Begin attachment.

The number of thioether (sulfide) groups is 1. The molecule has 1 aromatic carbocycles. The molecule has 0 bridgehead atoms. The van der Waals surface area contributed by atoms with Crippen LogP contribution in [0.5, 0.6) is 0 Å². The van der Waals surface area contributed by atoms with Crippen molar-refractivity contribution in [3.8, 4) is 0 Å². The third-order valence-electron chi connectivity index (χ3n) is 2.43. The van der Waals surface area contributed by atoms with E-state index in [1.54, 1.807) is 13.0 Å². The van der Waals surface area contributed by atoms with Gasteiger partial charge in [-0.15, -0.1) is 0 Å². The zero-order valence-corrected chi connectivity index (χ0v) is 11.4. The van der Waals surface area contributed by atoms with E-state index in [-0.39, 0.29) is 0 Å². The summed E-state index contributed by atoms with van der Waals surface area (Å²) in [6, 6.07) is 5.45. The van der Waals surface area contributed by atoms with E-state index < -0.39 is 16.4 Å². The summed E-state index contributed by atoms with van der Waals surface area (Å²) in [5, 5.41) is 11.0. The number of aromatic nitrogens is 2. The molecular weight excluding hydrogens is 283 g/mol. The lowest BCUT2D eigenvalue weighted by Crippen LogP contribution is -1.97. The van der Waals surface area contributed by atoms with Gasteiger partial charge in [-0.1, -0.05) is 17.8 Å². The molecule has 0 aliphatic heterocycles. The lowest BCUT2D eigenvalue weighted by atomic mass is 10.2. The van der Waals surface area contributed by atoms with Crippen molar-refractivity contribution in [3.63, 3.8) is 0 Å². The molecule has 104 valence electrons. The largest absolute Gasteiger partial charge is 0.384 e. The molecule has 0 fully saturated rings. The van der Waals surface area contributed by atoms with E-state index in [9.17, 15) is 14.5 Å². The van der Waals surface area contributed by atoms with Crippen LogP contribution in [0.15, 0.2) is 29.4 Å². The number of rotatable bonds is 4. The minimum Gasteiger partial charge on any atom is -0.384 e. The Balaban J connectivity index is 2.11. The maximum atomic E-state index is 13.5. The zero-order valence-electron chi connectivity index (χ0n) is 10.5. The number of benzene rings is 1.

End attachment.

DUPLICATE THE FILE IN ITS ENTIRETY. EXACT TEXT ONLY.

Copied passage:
The number of thioether (sulfide) groups is 1. The molecule has 1 aromatic carbocycles. The molecule has 0 bridgehead atoms. The van der Waals surface area contributed by atoms with Crippen LogP contribution in [0.5, 0.6) is 0 Å². The van der Waals surface area contributed by atoms with Crippen molar-refractivity contribution in [3.8, 4) is 0 Å². The third-order valence-electron chi connectivity index (χ3n) is 2.43. The van der Waals surface area contributed by atoms with E-state index in [1.54, 1.807) is 13.0 Å². The van der Waals surface area contributed by atoms with Gasteiger partial charge in [-0.15, -0.1) is 0 Å². The zero-order valence-corrected chi connectivity index (χ0v) is 11.4. The van der Waals surface area contributed by atoms with E-state index in [-0.39, 0.29) is 0 Å². The summed E-state index contributed by atoms with van der Waals surface area (Å²) in [6, 6.07) is 5.45. The van der Waals surface area contributed by atoms with E-state index < -0.39 is 16.4 Å². The summed E-state index contributed by atoms with van der Waals surface area (Å²) in [5, 5.41) is 11.0. The number of aromatic nitrogens is 2. The molecular weight excluding hydrogens is 283 g/mol. The lowest BCUT2D eigenvalue weighted by Crippen LogP contribution is -1.97. The van der Waals surface area contributed by atoms with Gasteiger partial charge in [-0.1, -0.05) is 17.8 Å². The molecule has 0 aliphatic heterocycles. The lowest BCUT2D eigenvalue weighted by atomic mass is 10.2. The van der Waals surface area contributed by atoms with Crippen molar-refractivity contribution in [3.63, 3.8) is 0 Å². The molecule has 104 valence electrons. The largest absolute Gasteiger partial charge is 0.384 e. The molecule has 0 fully saturated rings. The van der Waals surface area contributed by atoms with E-state index in [9.17, 15) is 14.5 Å². The van der Waals surface area contributed by atoms with Crippen LogP contribution in [0.15, 0.2) is 29.4 Å². The number of rotatable bonds is 4. The minimum Gasteiger partial charge on any atom is -0.384 e. The Balaban J connectivity index is 2.11. The maximum atomic E-state index is 13.5. The zero-order valence-electron chi connectivity index (χ0n) is 10.5. The number of benzene rings is 1.